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DVD Review: ‘We Live in Public’

★★★★☆

If you haven’t heard of Josh Harris before, perhaps it’s time to rectify that. The timely release of Dig! (2004) director Ondi Timoner’s new documentary, We Live in Public reminisces on the last 40 years since the dawn of the internet, specifically tracking the arguably destructive path of Harris, one of the masterminds behind the emergence of the internet into the popular mainstream as a new and ever-relevant medium.

Opening with archive footage of Harris recording a ‘goodbye’ message on a camcorder (which was then emailed to his own dying mother as a replacement for a bedside visit) Timoner’s film sets out to expose Harris, unfurling both his brightest moments and his darkest hours on-screen. A fragile portrait of a seemingly closed-off and lonely man, Harris’ behaviour seems to stem from several different outlets including early-childhood neglect and his subsequent fixation with television, to his growing obsession with the virtual world – a world greatly favoured over ‘reality’.

However, the fact that Harris is constantly arranging for Timoner to follow him with her camera crew (the film’s narrative spanning over a decade), in addition to the eminent zoom-out from the startling ‘goodbye’ video to its YouTube page, could both be viewed as proof of Harris’ relentless hunger to pursue the sickly limelight of internet fame. Harris likens his own ‘human experiments’ (especially that of the aptly named Orwellian amalgamation ‘Quiet: We Live in Public’) to Warhol’s renowned ‘Factory’, describing the project as a commune for artistic freedom.

Yet, Harris seeks to mark a great distinction between his own experimentation and that of Warhol’s own ethos, (that ‘everyone just wants their fifteen minutes of fame’), defining ‘Quiet’ as testimony that through the ever-enhanced power of the internet as a tool of (artistic) expression, people are no longer willing to settle for a mere fifteen minutes; they now demand a lifetime of recognition for essentially not achieving a great deal.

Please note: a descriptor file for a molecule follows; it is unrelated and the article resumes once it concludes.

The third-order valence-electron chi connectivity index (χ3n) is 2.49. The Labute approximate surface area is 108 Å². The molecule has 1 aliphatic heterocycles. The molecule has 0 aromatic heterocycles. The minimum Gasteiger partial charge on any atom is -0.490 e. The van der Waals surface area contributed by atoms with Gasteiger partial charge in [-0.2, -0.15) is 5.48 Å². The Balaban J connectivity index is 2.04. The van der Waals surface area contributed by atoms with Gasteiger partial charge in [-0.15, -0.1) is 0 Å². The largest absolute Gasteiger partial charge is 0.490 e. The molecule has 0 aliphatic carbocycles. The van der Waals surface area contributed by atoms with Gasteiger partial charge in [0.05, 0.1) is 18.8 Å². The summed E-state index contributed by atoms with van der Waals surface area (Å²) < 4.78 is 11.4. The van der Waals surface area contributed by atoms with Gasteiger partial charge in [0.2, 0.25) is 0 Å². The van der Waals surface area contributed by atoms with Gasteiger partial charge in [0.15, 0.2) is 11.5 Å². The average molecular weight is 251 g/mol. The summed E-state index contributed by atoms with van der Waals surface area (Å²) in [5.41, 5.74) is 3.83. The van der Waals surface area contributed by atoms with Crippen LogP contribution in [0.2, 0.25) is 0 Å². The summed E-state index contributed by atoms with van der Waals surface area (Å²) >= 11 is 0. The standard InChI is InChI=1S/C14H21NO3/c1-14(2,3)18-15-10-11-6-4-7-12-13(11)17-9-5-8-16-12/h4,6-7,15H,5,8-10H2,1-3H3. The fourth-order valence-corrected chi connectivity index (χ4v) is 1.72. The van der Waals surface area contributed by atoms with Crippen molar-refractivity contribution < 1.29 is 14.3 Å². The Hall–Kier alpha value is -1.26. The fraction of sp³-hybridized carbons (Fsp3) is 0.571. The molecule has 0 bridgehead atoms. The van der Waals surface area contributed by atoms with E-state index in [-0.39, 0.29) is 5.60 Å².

Harris’ utopian underground ‘sanctuary’ soon begins to turn sour; ‘Quiet’s’ participants begin to feel as though, by being constantly connected to the internet and networking systems, they have lost a part of their real ‘selves’. ‘Quiet’ also seems to reveal Harris’ sadistic playfulness; a shooting range and gun department are situated in the bowels of the constructed environment, which seems to beg the question: If this community is so perfect, why supply guns ‘just in case’?

While the sinister undertones of ‘Project Quiet’ certainly don’t go unnoticed by both Timoner and audience alike, Harris’ follow-up project (upon falling in love with a co-worker from his site Pseudo.com) reveals an even darker side in the battle between his own humanity and the cyber reality that he envelops himself within. Essentially a smaller-scale version of ‘Quiet’, the re-imagining of ‘We Live in Public’ takes the form of a constant live feed, projecting the daily lives of Harris and his girlfriend onto the internet alongside ‘live chat’, whereby viewers were able to discuss the on-screen action with the couple. A startling act occurs in the middle of the experiment, shaking the roots of all that Harris has craved to be a participant of, leaving the audience in a state of disconcerted dread.
Whilst it is difficult to truly warm to, or sympathise with Harris, one cannot help but look (as always) to the roots of the problem by attributing the blame solely to Harris’ own mother and the waning support given to her son since his childhood. Keeping all his cuttings as a display of her son’s success, whilst telling him to “fend for himself” and deserting him in his darkest moments of depression, her absence of emotion would explain (at least in part) Harris’ own ‘shut-down’ emotions and his reactions towards those around him.

The only way Harris is able to empathise with others is if his fellow humans are playing the pawns in one of his endless games, acting out arranged ‘scenes’ as only he sees fit. Currently spending his days hiding out from debt-collectors somewhere in Ethiopia, it surely won’t be so long before Harris begins to miss toying with both virtual reality and human emotions (two separate entities that have become ever-more intrinsically entwined in today’s society). Are you afraid of Josh Harris? Perhaps you should be.

Laura J. Smith